HELENA — A bill vastly increasing a state tax credit that funds scholarships for private-school students has been signed into law by Gov. Greg Gianforte.
House Bill 279, which also expands the credit for donations to fund public-school “innovative educational” programs, increases the maximum income-tax credit from $150 a year to $200,000 – an increase of more than 13,000 percent.
Gianforte signed the bill Wednesday at a ceremony at the state Capitol, attended by many supporters of the credit benefiting private schools.
The increase comes two years after the U.S. Supreme Court reinstated the $150 tax credit in a landmark decision, overturning a Montana court ruling that said the credit was unconstitutional because it benefits private, religious schools.
Jeff Laszloffy of the Montana Family Foundation, a group that supports “school choice,” which is some form of state assistance or tax credits that help kids attend private schools, said the bill is the culmination of 13 years of work to create meaningful school choice in Montana.
“The importance of this effort cannot be overstated,” he told MTN News. “When HB279 was signed into law, the big winners were parents and their children.
“The funding levels are now high enough that Montana joins 46 other states with meaningful school choice.”
Under HB279, the dollar-for-dollar tax credit can be taken by individuals or corporations up to $200,000 a year – for donations to a “student scholarship organization” that grants scholarships to kids attending private schools in Montana, or to public-school districts to fund certain educational programs.
The expanded credit won’t be allowed until the 2022 tax year. The bill also has a $2 million ceiling on the aggregate amount of tax credits taken that year -- $1 million each for the private and public-school portions of the credit.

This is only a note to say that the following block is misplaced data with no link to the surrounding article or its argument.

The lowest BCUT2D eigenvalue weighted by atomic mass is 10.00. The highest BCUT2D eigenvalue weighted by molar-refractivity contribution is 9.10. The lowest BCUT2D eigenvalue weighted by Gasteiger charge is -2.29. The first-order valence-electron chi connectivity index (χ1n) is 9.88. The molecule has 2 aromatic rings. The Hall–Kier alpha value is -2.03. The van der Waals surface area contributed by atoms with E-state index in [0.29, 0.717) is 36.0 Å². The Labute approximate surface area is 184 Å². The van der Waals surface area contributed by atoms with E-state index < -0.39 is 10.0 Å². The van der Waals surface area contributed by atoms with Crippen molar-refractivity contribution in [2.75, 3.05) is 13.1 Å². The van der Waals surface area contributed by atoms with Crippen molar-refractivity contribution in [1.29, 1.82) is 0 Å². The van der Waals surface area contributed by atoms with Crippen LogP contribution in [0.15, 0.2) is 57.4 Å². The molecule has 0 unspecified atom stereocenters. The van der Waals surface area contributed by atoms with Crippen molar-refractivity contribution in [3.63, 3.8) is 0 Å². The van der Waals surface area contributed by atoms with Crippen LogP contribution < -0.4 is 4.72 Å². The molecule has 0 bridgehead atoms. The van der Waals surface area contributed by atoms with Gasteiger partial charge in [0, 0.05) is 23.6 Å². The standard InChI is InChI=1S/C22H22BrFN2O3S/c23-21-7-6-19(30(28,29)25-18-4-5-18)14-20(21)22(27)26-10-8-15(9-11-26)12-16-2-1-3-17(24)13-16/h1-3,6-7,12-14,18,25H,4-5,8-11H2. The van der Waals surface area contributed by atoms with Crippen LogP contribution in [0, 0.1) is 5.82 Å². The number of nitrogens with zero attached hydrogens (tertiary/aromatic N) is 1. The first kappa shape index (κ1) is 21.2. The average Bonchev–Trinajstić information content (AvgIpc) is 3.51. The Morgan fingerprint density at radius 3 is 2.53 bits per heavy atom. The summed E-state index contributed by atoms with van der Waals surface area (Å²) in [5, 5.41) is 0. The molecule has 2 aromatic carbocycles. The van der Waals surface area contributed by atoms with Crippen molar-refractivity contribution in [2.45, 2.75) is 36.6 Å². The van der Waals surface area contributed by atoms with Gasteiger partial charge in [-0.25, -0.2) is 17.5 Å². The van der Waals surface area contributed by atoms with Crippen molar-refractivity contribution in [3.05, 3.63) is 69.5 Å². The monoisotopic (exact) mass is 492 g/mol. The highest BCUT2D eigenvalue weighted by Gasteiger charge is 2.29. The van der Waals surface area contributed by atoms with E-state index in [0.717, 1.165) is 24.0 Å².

That aggregate ceiling doubles the following year, to $4 million.
The bill passed the Legislature on nearly party-line votes, with Republicans in favor. Not a single Democratic lawmaker voted for the bill.
Opponents labeled the tax-credit expansion a huge giveaway to wealthy taxpayers, that ultimately would reduce public funds available to public schools and other public programs and shift the burden to other taxpayers.
“I don’t know about you, but I don’t know many of our fellow Montanans that have $200,000 to shell out on a public or private school,” said Sen. Ellie Boldman, D-Missoula, during debate on the Senate floor late last month. “This is not for students, my friends. This is a tax break for the very wealthy.”
But supporters said the bill is about increasing educational opportunities for students, in both private and public schools.
Sen. Dan Salomon, R-Ronan, who carried the bill on the Senate floor, said he doubted that many, or any, taxpayers would give the full $200,000 to take advantage of the credit.
But that amount of money would help hundreds of students attend private schools, he said, since the average scholarship awarded under the program so far has been $2,100 for students attending elementary or middle-school grades and $3,200 for those attending high school.
“Educational opportunities for students – that’s what this is about,” he said. “There are a lot of kids what can be helped with a $200,000 tax credit. …
“If you want to give $10, you can give $10; if you want to give $1,000, you can give $1,000. If you want to give $200,000 and get that kind of tax break, that’s your opportunity, but this is great for the state of Montana and our students.”